2012 NFL Free Agents: 5 Guys Sure to Be Overpaid
NFL free agency is upon us again. Big names surely to cash in this offseason include QB Drew Brees, RB Ray Rice and DE Mario Williams.
Among all the talent that will be returning to their old teams, and the talent finding new ones, there is always a contract that doesn't live up to performance on the field.
In the spirit of those players who will likely be cut towards the end of their deals, here are five guys that are sure to be overpaid during their negotiations.
QB Matt Flynn
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After his 480-yard, six touchdown performance against the Lions in the final week of the regular season, teams noticed that Flynn can be a good QB in the NFL.
Lucky for him, his former offensive coordinator is now the head coach of the Miami Dolphins, and Joe Philbin will look to carry over his potent offense from Green Bay to South Beach.
It makes sense that Flynn would be a candidate to lead the new-look Dolphins. But if other teams, like the Seattle Seahawks, get in on the bidding war, it could drive Flynn's asking price to the point of elite status.
Given he has spent several seasons watching league MVP Aaron Rodgers, Flynn has the tools to be successful. But his contract will most likely be inflated, especially considering he is one of the top QBs on the open market not named Peyton Manning.
DE Robert Mathis
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With 32.0 sacks over the past three seasons, DE Dwight Freeney is among the NFL's elite at his position. Accordingly, he's making $14 million this season for a team that doesn't know if Peyton Manning's $28 million is coming off the books or not.
In comparison, his book-end teammate DE Robert Mathis has 30.0 sacks over that same span, and will likely expect the kind of salary Freeney is making. If they franchise him for $10.6 million this season, it will open up negotiations for a long-term deal.
While $10.6 million is surely a bargain for a guaranteed 10.0 sacks per season, a long-term deal will likely cost the Colts somewhere between $13-$15 million a year.For a defense that needs help at linebacker, and an offense that trends towards rebuilding every day, it's hard to imagine that they would be paying $26 million between two players on an 11-man defense.
Throw in Manning's $28 million and what it would take to sign presumed first overall pick Andrew Luck, and four players of the same position would be making the majority of the money on the entire roster.
WR Vincent Jackson
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Vincent Jackson has been a headache for the San Diego Chargers. Last year began with he and teammate Marcus McNeill holding out of the already reduced training camp for more money.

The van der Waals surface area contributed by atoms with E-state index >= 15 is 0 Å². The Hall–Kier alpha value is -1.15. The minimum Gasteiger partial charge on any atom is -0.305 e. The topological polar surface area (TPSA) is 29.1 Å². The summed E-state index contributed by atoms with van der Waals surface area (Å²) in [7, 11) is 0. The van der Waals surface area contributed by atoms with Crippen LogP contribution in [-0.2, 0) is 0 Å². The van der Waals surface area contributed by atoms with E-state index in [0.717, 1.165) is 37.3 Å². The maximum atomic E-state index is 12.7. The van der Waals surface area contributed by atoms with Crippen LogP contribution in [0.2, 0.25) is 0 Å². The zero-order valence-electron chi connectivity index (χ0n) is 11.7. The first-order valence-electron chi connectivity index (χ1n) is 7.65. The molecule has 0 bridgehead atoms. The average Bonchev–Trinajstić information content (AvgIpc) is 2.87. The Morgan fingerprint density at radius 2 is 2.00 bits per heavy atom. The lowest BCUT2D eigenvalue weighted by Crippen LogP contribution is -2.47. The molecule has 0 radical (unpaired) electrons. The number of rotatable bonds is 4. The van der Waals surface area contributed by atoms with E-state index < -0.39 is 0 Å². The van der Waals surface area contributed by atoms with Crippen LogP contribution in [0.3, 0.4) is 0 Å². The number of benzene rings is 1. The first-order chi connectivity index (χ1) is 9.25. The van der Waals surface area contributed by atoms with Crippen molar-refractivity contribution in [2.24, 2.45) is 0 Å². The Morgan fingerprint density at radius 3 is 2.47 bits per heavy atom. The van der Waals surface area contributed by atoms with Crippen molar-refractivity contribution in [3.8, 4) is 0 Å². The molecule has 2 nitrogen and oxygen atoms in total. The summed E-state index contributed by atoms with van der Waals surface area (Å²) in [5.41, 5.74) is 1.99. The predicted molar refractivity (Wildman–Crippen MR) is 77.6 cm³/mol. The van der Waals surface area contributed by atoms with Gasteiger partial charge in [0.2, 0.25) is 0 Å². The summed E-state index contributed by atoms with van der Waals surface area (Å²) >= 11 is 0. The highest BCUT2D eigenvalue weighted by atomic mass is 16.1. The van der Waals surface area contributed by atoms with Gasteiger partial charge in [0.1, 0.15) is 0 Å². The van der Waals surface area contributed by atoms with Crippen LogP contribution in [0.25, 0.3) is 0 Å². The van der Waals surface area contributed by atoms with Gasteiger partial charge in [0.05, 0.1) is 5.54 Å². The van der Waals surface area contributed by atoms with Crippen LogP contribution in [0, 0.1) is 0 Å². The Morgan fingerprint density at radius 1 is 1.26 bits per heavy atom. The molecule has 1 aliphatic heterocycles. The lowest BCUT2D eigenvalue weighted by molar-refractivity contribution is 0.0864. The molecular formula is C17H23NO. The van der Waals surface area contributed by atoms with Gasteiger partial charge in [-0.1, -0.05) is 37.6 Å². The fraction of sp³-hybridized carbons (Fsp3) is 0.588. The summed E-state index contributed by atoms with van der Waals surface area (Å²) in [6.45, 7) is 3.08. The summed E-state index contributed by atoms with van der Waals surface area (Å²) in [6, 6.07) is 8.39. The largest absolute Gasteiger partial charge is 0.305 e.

He's set to hit the open market, and while he and Antonio Gates form one of the best TE/WR combos in the league, it's likely he won't be returning to the team he caught 60 balls for 1,106 yards and nine touchdowns in 2011.
Of the 19 receivers that totaled 1,000 yards last season, Jackson had the lowest number of receptions. He's got big play potential, and a team like San Francisco, Tampa Bay or Minnesota could make a play for him, considering none have a proven big-play threat.
He'll likely leverage his 1,000 yard season and yards-per-catch figures as the basis for his negotiations, and will likely end up with a fat deal by the time training camp opens.
OG Carl Nicks
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Nicks watched fellow guard Jahri Evans sign a seven-year, $56 million extension in 2010, it's likely he will look for the same type of deal. Marques Colston is also a free agent, and it might come down to the Saints choosing between the two.
Considered one of the premier players at his position, Nicks has been rumored to be a target of several teams looking for interior help, including the Dallas Cowboys and Cleveland Browns.
While he's expressed interest in staying in New Orleans, he is skeptical that the Saints have the funds to keep him around town. That's enough information to think Nicks wants the big pay-day, and will likely get it elsewhere.
CB Brent Grimes
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Grimes watched fellow corner Dunta Robinson receive a six-year deal worth $57 million. It will likely take something close to that to get a deal done, but is Grimes worth that kind of burn?
At 29 years old, that kind of commitment would pair the Falcons with Grimes well into his 30's. Will the undersized corner still be effective when he loses a step or two out of the break?
Whether he does or not, Atlanta has to like the idea of keeping a top tier defense in tact, and pairing Robinson and Grimes for another year adds stability to one of the best defenses in 2011.
The Falcons will worry about overpaying Grimes when the time comes. Right now, his money is warranted as a top corner in the NFL. In a few years, however, we will likely look back and see that his contract was worth its weight.